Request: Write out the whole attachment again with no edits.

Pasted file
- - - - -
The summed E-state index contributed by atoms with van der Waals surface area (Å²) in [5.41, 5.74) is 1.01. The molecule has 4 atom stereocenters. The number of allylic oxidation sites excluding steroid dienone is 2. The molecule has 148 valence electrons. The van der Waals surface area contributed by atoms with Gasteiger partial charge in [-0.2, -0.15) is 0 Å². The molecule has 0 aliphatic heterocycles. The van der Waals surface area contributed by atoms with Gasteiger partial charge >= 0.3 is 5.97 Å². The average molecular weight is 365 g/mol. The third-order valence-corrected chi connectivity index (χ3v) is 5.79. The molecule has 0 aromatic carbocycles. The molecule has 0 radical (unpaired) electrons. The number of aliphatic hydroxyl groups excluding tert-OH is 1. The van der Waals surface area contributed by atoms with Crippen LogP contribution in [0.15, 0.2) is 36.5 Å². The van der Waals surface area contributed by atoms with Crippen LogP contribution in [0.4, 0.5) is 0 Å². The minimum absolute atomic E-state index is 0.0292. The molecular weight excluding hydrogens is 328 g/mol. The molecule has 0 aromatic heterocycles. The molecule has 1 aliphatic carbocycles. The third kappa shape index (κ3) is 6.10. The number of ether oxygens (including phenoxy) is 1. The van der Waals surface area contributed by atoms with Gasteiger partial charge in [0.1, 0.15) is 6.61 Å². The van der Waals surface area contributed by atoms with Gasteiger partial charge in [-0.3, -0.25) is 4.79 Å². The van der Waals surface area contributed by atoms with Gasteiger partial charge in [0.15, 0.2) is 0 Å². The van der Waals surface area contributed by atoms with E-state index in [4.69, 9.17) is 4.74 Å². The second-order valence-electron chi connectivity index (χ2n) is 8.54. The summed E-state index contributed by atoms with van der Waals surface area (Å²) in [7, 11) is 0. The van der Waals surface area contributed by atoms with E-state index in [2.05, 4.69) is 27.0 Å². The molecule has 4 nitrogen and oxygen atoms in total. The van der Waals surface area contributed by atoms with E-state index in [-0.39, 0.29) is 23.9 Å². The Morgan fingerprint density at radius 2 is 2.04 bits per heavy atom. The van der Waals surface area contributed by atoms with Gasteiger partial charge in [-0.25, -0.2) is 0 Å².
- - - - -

The summed E-state index contributed by atoms with van der Waals surface area (Å²) in [5.41, 5.74) is 1.01. The molecule has 4 atom stereocenters. The number of allylic oxidation sites excluding steroid dienone is 2. The molecule has 148 valence electrons. The van der Waals surface area contributed by atoms with Gasteiger partial charge in [-0.2, -0.15) is 0 Å². The molecule has 0 aliphatic heterocycles. The van der Waals surface area contributed by atoms with Gasteiger partial charge >= 0.3 is 5.97 Å². The average molecular weight is 365 g/mol. The third-order valence-corrected chi connectivity index (χ3v) is 5.79. The molecule has 0 aromatic carbocycles. The molecule has 0 radical (unpaired) electrons. The number of aliphatic hydroxyl groups excluding tert-OH is 1. The van der Waals surface area contributed by atoms with Crippen LogP contribution in [0.15, 0.2) is 36.5 Å². The van der Waals surface area contributed by atoms with Crippen LogP contribution in [0.4, 0.5) is 0 Å². The minimum absolute atomic E-state index is 0.0292. The molecular weight excluding hydrogens is 328 g/mol. The molecule has 0 aromatic heterocycles. The molecule has 1 aliphatic carbocycles. The third kappa shape index (κ3) is 6.10. The number of ether oxygens (including phenoxy) is 1. The van der Waals surface area contributed by atoms with Gasteiger partial charge in [0.1, 0.15) is 6.61 Å². The van der Waals surface area contributed by atoms with Gasteiger partial charge in [-0.3, -0.25) is 4.79 Å². The van der Waals surface area contributed by atoms with Gasteiger partial charge in [0.15, 0.2) is 0 Å². The van der Waals surface area contributed by atoms with E-state index in [4.69, 9.17) is 4.74 Å². The second-order valence-electron chi connectivity index (χ2n) is 8.54. The summed E-state index contributed by atoms with van der Waals surface area (Å²) in [7, 11) is 0. The van der Waals surface area contributed by atoms with E-state index in [2.05, 4.69) is 27.0 Å². The molecule has 4 nitrogen and oxygen atoms in total. The van der Waals surface area contributed by atoms with E-state index in [-0.39, 0.29) is 23.9 Å². The Morgan fingerprint density at radius 2 is 2.04 bits per heavy atom. The van der Waals surface area contributed by atoms with Gasteiger partial charge in [-0.25, -0.2) is 0 Å².